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Thread: NY State Of The Union

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    Head Coach Material Talon_60's Avatar
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    Lightbulb NY State Of The Union

    Who should get blame for Giants' stunning 0-3 start? Begin with Ben McAdoo, Jerry Reese

    By James Kratch | NJ Advance Media for NJ.com

    PHILADELPHIA -- Turn out the lights. The party is over - and it never really started.
    The Giants' season is all but kaput after they fell to 0-3 here Sunday, losing to the Eagles, 27-24, on a game-winning 61-yard field goal by Jake Elliott to close a do-or-die contest.
    Yes, the Giants fought back valiantly. But their offense was punchless for three quarters yet again, and their defense was worn down as the game progressed. They left the door open, and the Eagles killed them in the end.
    There's a lot of blame to go around for a team that, after three weeks, has had its Super Bowl aspirations all but nuked and may now find itself in the mix for a top-5 pick against a schedule that won't get any easier. But it starts at the very top.
    Here's a rundown of who is most to blame for this mess, starting with the head coach and general manager:

    BEN MCADOO

    Not only did McAdoo keep calling the plays, but he continued to do so rather defiantly.
    An NFL Network report stated McAdoo never even considered giving up play call duties to offensive coordinator Mike Sullivan, despite the fact he told reporters all week it was on the table.
    The first half was a disaster. First, a drive-killing third-and-1 toss play midway through the first quarter that required too much to go right, and was blown up in the backfield. McAdoo then punted from the Eagles' 38, and Philly responded with an 18-play, 90-yard touchdown drive.
    Then, down 7-0 and gifted a short field after Eagles coach Doug Pederson inexplicably went for it on fourth-and-8 near midfield, McAdoo saw his offense drive down for two plays from the one-inch line.
    The fullback the Giants had to have was left on the sideline. On third-and-goal, Sterling Shepard dropped a touchdown pass out of the gun. On fourth down - when he could've taken a field goal and gotten something - McAdoo elected to run Orleans Darkwa, who was ambushed in the backfield for a turnover on downs. It was an inexplicable series of events.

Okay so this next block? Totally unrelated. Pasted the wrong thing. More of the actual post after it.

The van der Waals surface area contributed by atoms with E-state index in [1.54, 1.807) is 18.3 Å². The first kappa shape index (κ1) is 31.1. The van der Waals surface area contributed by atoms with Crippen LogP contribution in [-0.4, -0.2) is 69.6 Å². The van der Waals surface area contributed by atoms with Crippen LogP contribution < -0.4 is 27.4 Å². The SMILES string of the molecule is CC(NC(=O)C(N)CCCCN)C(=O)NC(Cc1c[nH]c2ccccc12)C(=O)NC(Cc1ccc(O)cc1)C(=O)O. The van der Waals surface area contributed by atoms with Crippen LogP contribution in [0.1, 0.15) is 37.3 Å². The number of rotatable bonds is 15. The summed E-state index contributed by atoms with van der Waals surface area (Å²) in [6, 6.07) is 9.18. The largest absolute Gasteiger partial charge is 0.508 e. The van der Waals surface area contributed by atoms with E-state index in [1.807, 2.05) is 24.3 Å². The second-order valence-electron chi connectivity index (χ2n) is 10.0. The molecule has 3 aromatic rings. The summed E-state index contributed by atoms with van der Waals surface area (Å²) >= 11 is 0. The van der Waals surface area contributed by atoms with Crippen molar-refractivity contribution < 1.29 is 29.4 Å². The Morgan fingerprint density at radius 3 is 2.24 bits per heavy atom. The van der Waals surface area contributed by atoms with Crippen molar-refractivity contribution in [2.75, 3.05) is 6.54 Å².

The second half was better for the Giants, but it wasn't necessarily great for McAdoo. Many of the issues were still there, but Odell Beckham and Sterling Shepard made some extraordinary personal efforts to smooth things over (that Beckham personal foul after the first touchdown really was mature, too).
    It's unlikely the Mara and Tisch families, known for their patience, would consider firing McAdoo after just two seasons, especially after he made the playoffs last year and his team eventually showed up Sunday. But he will be under more fire.

    JERRY REESE


    He bought the groceries, and failed to get the most important ingredient. The Giants' offense is clearly limited by its offensive line.
    Reese's inability, or refusal, to address the line in free agency and the draft may have short-circuited this season before it ever got started. The Giants were able to mitigate the issue against the Eagles with quick passes, but that limits what you can do - and it only works for so long. The running game has been non-existent all year as well.

    ELI MANNING

    Manning threw two more interceptions. The first was woefully underthrown. The second was batted up into the air when he threw directly at an Eagle defender in the flat. Manning made some big plays Sunday, but he has been inconsistent all year - the same as last. His protection has been poor, but still: He's the quarterback, he's the captain. And he hasn't been good enough.


    OFFENSIVE LINE

    Continuity, offseason training ... it's not working. Period. The question is how much of that falls on the players, and how much falls on Reese for not getting better players. The fact this line group has played better in the past suggests they deserve a good amount of the heat.

    PAUL PERKINS

    Perkins hasn't had much blocking, but he's been rather underwhelming in the moments he has. Simply put, he doesn't look like he's a No. 1 back, and he needs to step it up if he is one. Otherwise, the Giants need to start looking elsewhere.

    RUN DEFENSE

    The Giants have been gashed on the ground this season - a stunning development - and it continued Sunday. The Eagles, who entered the game under fire for their lack of a running game, moved the ball with ease on the ground, including Corey Clement's game-tying 15-yard touchdown run late in the game. Part of it is the fact the Giants' defense is on the field too much, and they did lose defensive end Olivier Vernon to an ankle injury. But still. They need to step up.

    TALK IS CHEAP: Who’s to blame for the Giants’ failures?

    The Giants have had Beckham on the field for two of their losses, so it's hard to play the injury card up too much as an excuse. However, it's hard to not wonder if something would have turned out different if the Browns cornerback doesn't hit Beckham in that preseason game. Beckham at full strength from the start (and on the field against the Cowboys) could have made a difference. How big? Who knows.


    Last edited by Talon_60; 09-25-2017 at 05:51 PM.
    "E-A-G-L-E-S ... EAGLES!"


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